I played a lot of ball when I was (much) younger. I honestly can’t remember a single final score from any of my games. What I still remember vividly, however, are character lessons learned in practice—things like accountability, hard work, self-awareness, teamwork, and resilience. Interestingly, not one of those things was ever singularly identifiable on a scoreboard. What the scoreboard revealed to my coaches and me was how those skills and attributes manifested themselves collectively over the course of an isolated game. The scoreboard tells a very important part of the story, in other words. Test results tell an important story, as well.

As the principal of your child’s school, I care very deeply about the MCE scoreboard, but not nearly as much as I care about the students who play the game. I care about the scoreboard because it measures our collective performance as a school community and helps us address academic deficiencies in our individual students. The lessons the kiddos learn along the way aren’t singularly identifiable on any given assessment; they are, however, revealed as the sum total of our students’ intellect, determination, and reasoning throughout their lives.

I hope our students grow into adults who don’t remember their TNReady scores. But I sincerely hope these same students see a relationship between hard work and performance, a correlation clearly revealed through standardized tests like TNReady. I hope our students remember we loved and supported them unconditionally, regardless of test performance. We want to celebrate students’ academic “wins” and help them grow through what might feel like intellectual “losses.” Keep in mind, we sacrifice the opportunity to accomplish either if we don’t play the TNReady game, or at least some sort of similar game.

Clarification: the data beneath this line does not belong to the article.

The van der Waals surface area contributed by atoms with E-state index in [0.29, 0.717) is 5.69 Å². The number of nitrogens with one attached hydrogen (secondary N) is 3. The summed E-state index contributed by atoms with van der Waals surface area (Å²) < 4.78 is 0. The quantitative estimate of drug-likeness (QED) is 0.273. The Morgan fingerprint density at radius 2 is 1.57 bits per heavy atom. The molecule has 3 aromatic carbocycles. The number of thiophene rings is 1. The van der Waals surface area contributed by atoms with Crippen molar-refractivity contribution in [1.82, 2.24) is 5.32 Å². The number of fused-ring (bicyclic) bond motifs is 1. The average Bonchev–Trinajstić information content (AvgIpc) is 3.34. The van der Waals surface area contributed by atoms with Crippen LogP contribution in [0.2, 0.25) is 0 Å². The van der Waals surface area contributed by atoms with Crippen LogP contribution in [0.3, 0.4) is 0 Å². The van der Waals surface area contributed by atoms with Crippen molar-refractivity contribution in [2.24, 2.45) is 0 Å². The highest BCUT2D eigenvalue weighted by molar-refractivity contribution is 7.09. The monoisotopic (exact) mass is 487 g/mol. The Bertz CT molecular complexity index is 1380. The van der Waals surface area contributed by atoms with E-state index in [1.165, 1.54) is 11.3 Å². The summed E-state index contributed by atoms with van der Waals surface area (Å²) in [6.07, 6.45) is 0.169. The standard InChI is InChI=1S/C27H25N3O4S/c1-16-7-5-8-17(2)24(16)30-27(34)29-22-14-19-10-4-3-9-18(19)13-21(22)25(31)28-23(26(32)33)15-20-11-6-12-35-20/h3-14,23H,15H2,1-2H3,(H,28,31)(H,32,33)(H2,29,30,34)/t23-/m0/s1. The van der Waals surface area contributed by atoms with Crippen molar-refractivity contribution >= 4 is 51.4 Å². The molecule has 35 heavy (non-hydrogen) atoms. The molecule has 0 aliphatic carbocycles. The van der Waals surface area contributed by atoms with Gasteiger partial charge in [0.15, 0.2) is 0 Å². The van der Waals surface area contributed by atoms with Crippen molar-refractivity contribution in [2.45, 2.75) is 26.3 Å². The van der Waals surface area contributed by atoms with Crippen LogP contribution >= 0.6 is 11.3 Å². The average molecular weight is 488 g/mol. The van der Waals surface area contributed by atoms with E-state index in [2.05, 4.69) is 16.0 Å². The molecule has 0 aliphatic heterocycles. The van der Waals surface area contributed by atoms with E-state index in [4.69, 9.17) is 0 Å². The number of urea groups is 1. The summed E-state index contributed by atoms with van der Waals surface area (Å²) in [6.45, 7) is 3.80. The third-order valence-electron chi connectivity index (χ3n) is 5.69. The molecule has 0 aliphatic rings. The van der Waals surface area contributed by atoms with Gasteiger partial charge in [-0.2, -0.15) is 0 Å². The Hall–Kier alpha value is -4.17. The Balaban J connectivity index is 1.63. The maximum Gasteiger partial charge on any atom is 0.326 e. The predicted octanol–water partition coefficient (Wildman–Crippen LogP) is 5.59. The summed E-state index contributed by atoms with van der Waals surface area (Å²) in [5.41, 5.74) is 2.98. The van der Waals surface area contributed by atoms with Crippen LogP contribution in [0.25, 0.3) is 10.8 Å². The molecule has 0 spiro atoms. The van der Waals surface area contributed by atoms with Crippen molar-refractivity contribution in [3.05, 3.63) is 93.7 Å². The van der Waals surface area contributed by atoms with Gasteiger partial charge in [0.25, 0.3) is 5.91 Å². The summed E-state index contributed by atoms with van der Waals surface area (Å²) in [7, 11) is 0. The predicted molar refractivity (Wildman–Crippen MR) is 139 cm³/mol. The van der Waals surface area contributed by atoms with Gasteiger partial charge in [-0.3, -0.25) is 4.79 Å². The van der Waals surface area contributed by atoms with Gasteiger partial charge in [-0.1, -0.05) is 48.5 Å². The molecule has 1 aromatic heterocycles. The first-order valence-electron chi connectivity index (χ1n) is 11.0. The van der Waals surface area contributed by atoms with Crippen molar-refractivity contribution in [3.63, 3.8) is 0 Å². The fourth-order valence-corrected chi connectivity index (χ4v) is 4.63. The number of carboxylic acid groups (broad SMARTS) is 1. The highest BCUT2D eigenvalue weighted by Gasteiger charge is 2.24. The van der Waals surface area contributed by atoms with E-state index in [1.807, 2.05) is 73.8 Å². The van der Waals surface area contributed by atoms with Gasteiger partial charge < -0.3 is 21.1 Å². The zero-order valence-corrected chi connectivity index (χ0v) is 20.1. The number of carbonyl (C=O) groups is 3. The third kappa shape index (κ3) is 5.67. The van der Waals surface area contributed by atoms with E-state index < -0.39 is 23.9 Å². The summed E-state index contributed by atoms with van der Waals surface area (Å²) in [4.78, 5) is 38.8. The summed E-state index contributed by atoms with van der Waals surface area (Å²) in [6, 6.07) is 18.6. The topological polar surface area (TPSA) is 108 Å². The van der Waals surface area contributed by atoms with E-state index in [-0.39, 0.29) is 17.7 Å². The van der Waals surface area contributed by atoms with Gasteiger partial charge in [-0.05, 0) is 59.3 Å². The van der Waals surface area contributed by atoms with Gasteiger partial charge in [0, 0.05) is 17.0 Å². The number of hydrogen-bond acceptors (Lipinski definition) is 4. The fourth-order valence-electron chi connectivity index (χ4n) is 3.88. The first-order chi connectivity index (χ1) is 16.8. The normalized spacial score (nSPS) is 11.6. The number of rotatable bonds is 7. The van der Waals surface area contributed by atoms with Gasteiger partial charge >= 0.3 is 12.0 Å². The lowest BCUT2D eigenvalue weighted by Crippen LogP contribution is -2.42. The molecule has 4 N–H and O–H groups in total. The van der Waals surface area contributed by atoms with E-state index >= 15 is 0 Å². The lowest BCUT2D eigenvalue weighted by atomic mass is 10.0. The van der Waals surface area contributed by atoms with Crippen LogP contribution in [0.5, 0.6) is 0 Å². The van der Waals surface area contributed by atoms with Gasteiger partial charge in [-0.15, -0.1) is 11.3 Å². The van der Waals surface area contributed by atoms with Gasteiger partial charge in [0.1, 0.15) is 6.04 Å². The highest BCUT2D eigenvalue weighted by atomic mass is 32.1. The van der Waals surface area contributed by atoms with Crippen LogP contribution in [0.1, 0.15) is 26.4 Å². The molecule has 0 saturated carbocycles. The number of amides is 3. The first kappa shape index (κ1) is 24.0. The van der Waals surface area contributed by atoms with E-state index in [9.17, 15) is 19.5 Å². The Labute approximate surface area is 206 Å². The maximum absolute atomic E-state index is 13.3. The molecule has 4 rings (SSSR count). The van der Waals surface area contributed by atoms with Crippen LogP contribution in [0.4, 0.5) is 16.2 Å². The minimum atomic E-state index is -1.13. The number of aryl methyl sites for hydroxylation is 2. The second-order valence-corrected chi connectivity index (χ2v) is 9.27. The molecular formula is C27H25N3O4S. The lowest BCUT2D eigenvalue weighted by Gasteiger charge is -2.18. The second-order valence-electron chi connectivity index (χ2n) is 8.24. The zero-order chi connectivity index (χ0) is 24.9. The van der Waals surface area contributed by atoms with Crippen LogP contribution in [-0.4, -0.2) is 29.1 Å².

You have my word, students will remain our focus for as long as I am blessed to lead MCE. Standardized assessments, like scoreboards, have their place and simply measure how well we (educators, parents, and students) execute our student-centered game plan.  As for the number of “games” in our school year and the age at which we begin “keeping score,” well, those are different concerns for a different blog. As for potential “pre-game jitters,” I am confident that MCE will continue to be successful in our very deliberate attempts to help students address and minimize test anxiety—another life skill that only formal tests enable us to teach.

Concluding the analogy with a pep talk now, third, fourth, and fifth students have a five-game home stand scheduled for the next couple of weeks. They have practiced incredibly hard. Our opponents are ELA, Math, Science, and Social Studies. Please help our team by making sure players arrive to the games well-rested and well-fed. You might even consider reminding them of something they hear regularly at our school—their best is always good enough. I am optimistic and excited to see what the scoreboard reveals this year, and I know you are already as PROUD of our coaches and players as I am. Scoreboards aren’t necessary to validate that pride or to determine how much praise we shower on the team, but they undoubtedly help us identify coaching concerns before the next game…and they absolutely help us to prepare players for the next season. Thank you, parents, for cheering on our team.